Let’s be honest: it would be nice if our offices looked like the Beast’s library, a Pottery Barn catalog, or had a bay window overlooking the mountains/ocean/Paris, but that’s not happening anytime soon.

In my experience, there are easier (and cheaper) ways to make your work environment just a little bit brighter and more stimulating. I’ve shared a few of them below!

On a sidenote: There are millions of studies explaining how to get a productive workspace, why standing desks are awesome, the correct temperature to work in, etc. Instead, I’ve just let you know what works for me.

1. Post your kids’ (or niece’s or your friend’s kids’) artwork

Why not Picasso? Because a child’s art a) will make you smile, b) will inspire you -- there’s nothing like the uninhibited creativity of a child to remind you what true invention means, and c) thinking of our loved ones makes us more creative!

Cost: $0...or priceless

**Credit: **Gabriel Newman, Age 4

2. Different color pens & a notebook

Yes, we all mostly on our computers. But I’ve found that looking down at a notebook and jotting down random ideas or notes before I start a project, but in colored pens and markers, makes the brainstorming/planning part of my work process so much more fun & productive than writing it out in a Word doc or in Evernote.

Cost: $3.99 for Crayola fine line markers, $1 notebook.

My real live notebook. I'm not that good at color matching.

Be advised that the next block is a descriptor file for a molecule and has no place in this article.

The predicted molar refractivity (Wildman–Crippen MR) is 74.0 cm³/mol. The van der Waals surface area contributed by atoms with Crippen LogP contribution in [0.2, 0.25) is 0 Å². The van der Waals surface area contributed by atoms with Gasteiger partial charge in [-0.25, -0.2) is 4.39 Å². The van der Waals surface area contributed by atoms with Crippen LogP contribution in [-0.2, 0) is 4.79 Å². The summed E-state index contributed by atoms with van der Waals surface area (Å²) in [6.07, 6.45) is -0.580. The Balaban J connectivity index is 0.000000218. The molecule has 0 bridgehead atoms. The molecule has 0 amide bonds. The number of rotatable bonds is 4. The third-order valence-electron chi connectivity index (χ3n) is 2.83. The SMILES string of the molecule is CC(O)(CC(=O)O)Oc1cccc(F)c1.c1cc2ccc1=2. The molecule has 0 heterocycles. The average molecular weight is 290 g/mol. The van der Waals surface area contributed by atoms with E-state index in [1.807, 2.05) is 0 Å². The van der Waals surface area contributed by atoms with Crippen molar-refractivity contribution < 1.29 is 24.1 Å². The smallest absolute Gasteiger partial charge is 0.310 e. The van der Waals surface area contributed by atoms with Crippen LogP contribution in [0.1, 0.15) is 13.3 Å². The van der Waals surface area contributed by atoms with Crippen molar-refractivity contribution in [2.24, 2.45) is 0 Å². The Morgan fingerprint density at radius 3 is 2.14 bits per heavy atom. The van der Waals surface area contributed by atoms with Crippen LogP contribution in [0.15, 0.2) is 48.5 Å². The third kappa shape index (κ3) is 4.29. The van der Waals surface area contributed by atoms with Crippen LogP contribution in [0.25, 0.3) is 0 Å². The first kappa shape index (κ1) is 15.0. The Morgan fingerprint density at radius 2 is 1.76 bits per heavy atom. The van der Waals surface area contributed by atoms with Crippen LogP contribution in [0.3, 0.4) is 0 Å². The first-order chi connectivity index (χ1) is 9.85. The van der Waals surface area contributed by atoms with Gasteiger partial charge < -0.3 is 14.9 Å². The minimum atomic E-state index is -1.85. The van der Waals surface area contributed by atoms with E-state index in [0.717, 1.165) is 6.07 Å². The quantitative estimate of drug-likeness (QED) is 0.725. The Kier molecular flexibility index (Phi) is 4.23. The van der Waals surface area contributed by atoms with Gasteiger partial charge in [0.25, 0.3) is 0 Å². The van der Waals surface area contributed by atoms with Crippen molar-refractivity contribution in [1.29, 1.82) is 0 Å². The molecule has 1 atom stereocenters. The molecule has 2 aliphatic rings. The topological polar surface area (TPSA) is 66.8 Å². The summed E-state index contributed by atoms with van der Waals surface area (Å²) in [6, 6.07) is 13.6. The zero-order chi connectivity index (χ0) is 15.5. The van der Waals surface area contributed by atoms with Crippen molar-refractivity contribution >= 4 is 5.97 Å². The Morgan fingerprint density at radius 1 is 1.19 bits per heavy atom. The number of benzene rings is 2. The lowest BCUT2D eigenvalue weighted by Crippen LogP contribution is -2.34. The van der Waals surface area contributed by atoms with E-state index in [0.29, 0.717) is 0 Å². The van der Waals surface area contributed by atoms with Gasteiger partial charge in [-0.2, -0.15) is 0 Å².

3. Something that makes you laugh

You probably have heard that laughter makes you happier and more creative. I personally just like looking at funny cats. Of course, a live funny cat or pet is even better.

Cost: $10 for this piece of cat genius.

Actual cat calendar in my office.

4. Put something on your desk that you like to play with

Stress balls work for a lot of people. I have a friend that plays with scissors (NOT recommended). Shoving food in my mouth requires some coordination, but it less than ideal in other ways. I find that doing something that requires fine motor skills really kicks off something in my brain. So whenever I feel stressed, I make this thing below. Looks complicated and like I’m super talented right? (Work with me.) This is actually easy to do! But the point is not to make a paper Dahlia, but to do something that is a break, takes less than a minute, requires you to concentrate, and then looks pretty after.

Cost: $0 - scrap paper, scissors

My paper dahlias.

5. Books that give you good feels

No, not the books you want other people to see that you’ve read, but the books you read and really touched your heart or mind. Even seeing those physical books again can remind you of the feelings you got when you read them. My collection:

Cost: Variable, but I like used books I find for 25 cents at the library.

6. Maps!

When your view looks onto the top of crummy buildings like mine, you may need to work on expanding your horizons. I’ve always loved maps because they let you imagine far-away places and also see the “big picture” -- two things that help my mind wander, invent, and create beyond my immediate environment or my easy, half-baked ideas.

Cost: $10 for basic antique, or if you want to splurge for this awesome one.

Freelancers, what do you like to have at your desk?